3.) Coffee is your friend.
4.) An outline is the golden ticket. I don't know how people finish a somewhat cohesive 50,000-word first draft in one month without having an outline. Though I'm past 200 pages on my first book, I can now see why it's been a lot more slow-going than my Nano manuscript. I didn't really outline that first book, and it's costing me. Not to say that it's crap, but it makes it harder to focus, stay on track and crank out pages when you're meandering through your storyline, feeling out which direction to go. With my Nano book I had a 10-page outline I'd worked on in October in anticipation of "staying focused." This outline is my Godsend. Could I write a Nano book without one? Yes, but it would be more scattered and all over the place and make it easier to take frequent breaks to catch up on Project Runway or bake cookies or churn my own butter or do anything other than work on my story.
Got back from Manhattan on Sunday night and had a fabulous time. Since I'm on a NaNoWriMo kick and don't have a lot of time to post, here's a rundown of what we saw/did:
Empire State building - There was nothing more I wanted than to kiss J at the top of the Empire State building. So many countless movies and films have captured the top of this hallowed building so perfectly. Remember that I Love Lucy episode where Lucy and Ethel pretend to be aliens up there to scare tourists? Or An Affair to Remember when Deborah Kerr is supposed to meet Cary Grant at the top? I'm not even going to mention Sleepless in Seattle. Anyway, it turns out it's $40/person to enjoy the view. Pass! I kissed him in front of the entrance instead for free. There will be many more opportunities to go to the top when we aren't sacrificing grocery money to do so.
Les Halles - The French restaurant Tony Bourdain was head chef at for years before his No Reservations fame. *Heart flutters* Love him. To me he will always bear an uncanny resemblance to Marcello Mastroianni. Well, a very tan Marcello. With many more wrinkles. And a former heroin addiction. Moving on ...
Had a pumpkin spice latte at the giant Macy's on 34th Street
Madison Avenue - No Don Draper sighting. Sigh. I'm such a tourist.
New York Public Library - Me with camera in hand: "Suh-weeet. Do you remember the scene in The Day After Tomorrow where the wave came crashing down the street toward the front of this very marble lobby?" J: "No, but I'm sure once we get home you will find the DVD and show me." Me: "Wow, you know me all too well, my love. All too well..."
Dinner at Momofuku in Greenwich Village on Friday night - Tres expensive -- dinner for five was over $200 and $12 cocktails did abound -- but the food was excellent. Have you ever had fried Brussels sprouts in fish sauce vinaigrette, mint and delfino? Didn't think so.
World Trade Center ground zero - It goes without saying it was a sad 10 minutes we spent here, but on the upside a man with a Guatemalan flute was playing an instrumental rendition of the BeeGees' "More than a Woman" across the street. Score.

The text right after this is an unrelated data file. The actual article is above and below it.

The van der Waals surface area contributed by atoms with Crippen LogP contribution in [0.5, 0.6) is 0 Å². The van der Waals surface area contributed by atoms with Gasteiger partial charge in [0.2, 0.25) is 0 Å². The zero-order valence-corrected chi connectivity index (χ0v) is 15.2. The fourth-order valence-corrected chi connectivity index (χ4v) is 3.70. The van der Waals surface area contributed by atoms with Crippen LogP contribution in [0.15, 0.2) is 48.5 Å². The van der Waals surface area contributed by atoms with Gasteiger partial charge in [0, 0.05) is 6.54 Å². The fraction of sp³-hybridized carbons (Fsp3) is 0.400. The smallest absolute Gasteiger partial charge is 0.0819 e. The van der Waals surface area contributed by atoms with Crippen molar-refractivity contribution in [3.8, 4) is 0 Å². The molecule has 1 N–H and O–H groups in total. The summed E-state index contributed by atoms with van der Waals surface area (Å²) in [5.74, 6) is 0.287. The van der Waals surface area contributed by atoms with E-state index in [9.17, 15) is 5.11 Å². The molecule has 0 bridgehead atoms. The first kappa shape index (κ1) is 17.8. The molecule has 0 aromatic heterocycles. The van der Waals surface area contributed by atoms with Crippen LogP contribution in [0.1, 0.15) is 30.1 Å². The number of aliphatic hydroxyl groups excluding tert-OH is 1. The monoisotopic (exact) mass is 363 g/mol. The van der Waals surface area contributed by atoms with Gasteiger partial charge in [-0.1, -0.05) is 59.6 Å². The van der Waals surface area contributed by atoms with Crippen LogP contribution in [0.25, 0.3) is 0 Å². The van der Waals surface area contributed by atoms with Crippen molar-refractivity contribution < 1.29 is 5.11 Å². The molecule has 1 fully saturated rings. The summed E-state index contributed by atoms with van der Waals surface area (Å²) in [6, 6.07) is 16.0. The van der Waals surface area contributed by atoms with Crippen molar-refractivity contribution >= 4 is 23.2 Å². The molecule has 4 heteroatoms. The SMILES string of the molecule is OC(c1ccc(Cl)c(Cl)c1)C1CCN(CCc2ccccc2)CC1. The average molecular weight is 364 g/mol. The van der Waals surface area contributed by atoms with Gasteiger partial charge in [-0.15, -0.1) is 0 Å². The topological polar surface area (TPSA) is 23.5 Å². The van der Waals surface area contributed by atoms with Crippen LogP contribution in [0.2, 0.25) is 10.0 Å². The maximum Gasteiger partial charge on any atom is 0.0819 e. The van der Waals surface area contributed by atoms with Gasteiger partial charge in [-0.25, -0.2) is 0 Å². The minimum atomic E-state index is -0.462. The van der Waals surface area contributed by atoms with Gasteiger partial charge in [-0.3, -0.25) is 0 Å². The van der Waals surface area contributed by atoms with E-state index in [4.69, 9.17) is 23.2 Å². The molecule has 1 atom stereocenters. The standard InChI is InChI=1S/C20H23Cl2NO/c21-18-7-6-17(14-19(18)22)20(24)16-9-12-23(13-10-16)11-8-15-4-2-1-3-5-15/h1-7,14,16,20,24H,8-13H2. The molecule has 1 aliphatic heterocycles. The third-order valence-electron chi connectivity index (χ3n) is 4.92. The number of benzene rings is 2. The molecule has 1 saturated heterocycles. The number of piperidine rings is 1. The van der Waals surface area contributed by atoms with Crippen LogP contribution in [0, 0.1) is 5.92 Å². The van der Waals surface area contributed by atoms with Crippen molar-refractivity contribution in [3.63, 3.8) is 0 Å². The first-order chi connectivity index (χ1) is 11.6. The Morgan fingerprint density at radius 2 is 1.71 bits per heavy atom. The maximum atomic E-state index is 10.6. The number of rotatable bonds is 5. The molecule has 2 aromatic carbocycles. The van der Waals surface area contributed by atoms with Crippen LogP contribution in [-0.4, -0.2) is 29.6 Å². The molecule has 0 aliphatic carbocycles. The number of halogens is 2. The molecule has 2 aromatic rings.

Chinatown - We were looking for good Chinese food and Panda Express has just not been cutting it lately (I don't care how good their orange chicken is). We found what we were looking for in this little hole-in-the-wall noodle place just off Canal St. I had sweet and sour chicken with wantons in noodle soup. I don't think I need to even point out that it was amazing.
Halloween in Soho - My friends and I went to three separate parties for a night of general debauchery.
NY Marathon in Central Park - Hot damn, those people (to quote the unnamed man in the cafe who sees Forrest Gump run by after his leg brace falls off) were "running fools." I was highly impressed. We had a prime view near the 24-mile mark. If I ever made it to 24 miles (I'm laughing out loud at the hilarious absurdity of that scenario) I would definitely be puking up a lung. Or two.
Oh and I took a picture or a hundred:
Me in Times Square. I felt like I was in the opening credits of The Mary Tyler Moore Show, except there was no twirling or hat throwing.
"I'm a little concerned but...make it work."
My friends' adorable dog Frank. And his lip.
"Exits are located on either end of the aircraft."
Ah, there's my pilot.
Me, J and my good friend Sedona riding the subway. The whole time I was in NYC I didn't touch one subway pole. Instead, I clinged to J's arm as he held on the for the both of us.
This cup. No words except where I can buy a lifetime supply?
Being all artsy at the Met.
J at the Dupont Circle metro stop on our way back home.
For only being there a total of 2 days and 2 nights I would say we saw the bulk of what NYC had to offer. Wish we had more time (and more money!) but we'll definitely visit many times in our life. It is the inspiration for Mad Men, after all. I mean, c'mon.
This year J and I decided we're going to be a Pan Am airline pilot and stewardess from the 1960s for Halloween. Very Catch Me If You Can. At first I was going to buy my costume, but after doing some research I balked at the prices I saw online -- 50 bones for a shiny and ill-fitting polyester sheath?! Please. I'd rather spend that $50 on something I've wanted forever but couldn't justify the purchase of, say this.
Anyway, I went to the fabric store, spent a whopping $13 total on materials and set to work making my costume. I used some artistic license in terms of the costume's conception (i.e., though the Pan Am stewardess of yore were much more stylish than today's flight attendants, they still wore conservative electric blue pencil suits).
Cute, but such is life in Technicolor. Unfortunately we have to deal with modern-day lighting here, people.
So I decided my kind of Pan Am stewardess would wear a white cap-sleeved blouse tucked into a high-waisted electric blue mini skirt, complete with blue pillbox hat, neckerchief, and signature logo patch pinned to chest. Here are my finished pieces: